Meteorite Reveals Chemistry of Early Earth
The complex suite of organic materials found in carbonaceous chondrites can vary substantially from meteorite to meteorite. New research from Carnegie's Department of Terrestrial Magnetism and Geophysical Laboratory, published June 10 in Science, shows that most of these variations are the result of hydrothermal activity that took place within a few million years of the formation of the Solar System, when the meteorites were still part of larger parent bodies, likely asteroids.
Organic material in carbonaceous chondrites shares many characteristics with organic matter found in other primitive samples, including interplanetary dust particles, comet 81P/Wild-2, and Antarctic micrometeorites. It has been argued by some that this similarity indicates that organic material throughout the Solar System largely originated from a common source, possibly the interstellar medium.
A test of this common-source hypothesis stems from its requirement that the organic diversity within and among meteorites be due primarily to chemical and thermal processing that took place while the meteorites were parts of their parent bodies. In other words, there should be a relationship between the extent of hydrothermal alteration that a meteorite experienced and the chemistry of the organic material it contains.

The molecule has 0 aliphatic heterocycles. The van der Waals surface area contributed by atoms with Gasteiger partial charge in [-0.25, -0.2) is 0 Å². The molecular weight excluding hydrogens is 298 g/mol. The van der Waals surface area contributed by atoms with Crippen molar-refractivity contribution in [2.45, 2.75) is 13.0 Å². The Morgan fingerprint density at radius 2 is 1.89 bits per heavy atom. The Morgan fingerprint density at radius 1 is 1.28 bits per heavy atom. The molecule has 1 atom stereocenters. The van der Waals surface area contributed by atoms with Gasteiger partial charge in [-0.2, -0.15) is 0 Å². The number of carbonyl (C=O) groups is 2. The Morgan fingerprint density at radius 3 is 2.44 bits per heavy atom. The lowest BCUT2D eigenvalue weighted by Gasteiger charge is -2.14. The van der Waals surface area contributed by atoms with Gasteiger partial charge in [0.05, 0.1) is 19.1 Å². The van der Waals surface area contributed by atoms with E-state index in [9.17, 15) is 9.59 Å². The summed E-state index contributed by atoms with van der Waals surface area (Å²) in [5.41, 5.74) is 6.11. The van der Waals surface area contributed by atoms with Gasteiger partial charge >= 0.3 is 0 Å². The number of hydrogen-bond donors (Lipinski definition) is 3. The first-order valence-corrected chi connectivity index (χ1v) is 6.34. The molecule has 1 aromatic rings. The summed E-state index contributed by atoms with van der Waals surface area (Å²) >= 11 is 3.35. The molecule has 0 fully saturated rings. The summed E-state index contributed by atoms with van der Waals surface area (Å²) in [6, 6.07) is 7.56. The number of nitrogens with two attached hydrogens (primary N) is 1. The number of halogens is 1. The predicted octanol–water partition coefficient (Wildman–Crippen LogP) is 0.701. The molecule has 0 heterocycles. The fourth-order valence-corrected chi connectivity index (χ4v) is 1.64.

The research team -- led by Christopher Herd of the University of Alberta, Canada, and including Carnegie's Conel Alexander, Larry Nittler, Frank Gyngard, George Cody, Marilyn Fogel, and Yoko Kebukawa-- studied four meteorite specimens from the shower of stones, produced by the breakup of a meteoroid as it entered the atmosphere, that fell on Tagish Lake in northern Canada in January 2000.
The samples are considered very pristine, because they fell on a frozen lake, were collected without hand contact within a few days of landing, and have remained frozen ever since.
The samples were processed and analyzed on the microscopic level using a variety of sophisticated techniques. Examination of their inorganic components indicated that the specimens had experienced large differences in the extent of hydrothermal alteration, prompting an in-depth examination of their organic material.
The team demonstrated that the insoluble organic matter found in the samples has properties that span nearly the entire range found in all carbonaceous chondrites and that those properties correlate with other measures of the extent of parent body alteration.
Their finding confirms that the diversity of this material is due to processing of a common precursor material in the asteroidal parent bodies.
The samples also contained amino acids -- the essential-for-life organic building blocks used to create proteins. The types and abundances of amino acids contained in the samples are consistent with an extraterrestrial origin, and were clearly also influenced, albeit in a complex way, by the alteration histories of their host meteorites.
"Taken together these results indicate that the chemical and thermal processing common to the Tagish Lake meteorites likely occurred when the samples were part of a larger parent body that was created from the same raw materials that formed our solar system," said Larry Nittler of Carnegie's DTM. "These samples can also provide important clues to the source of organic material, and life, on Earth."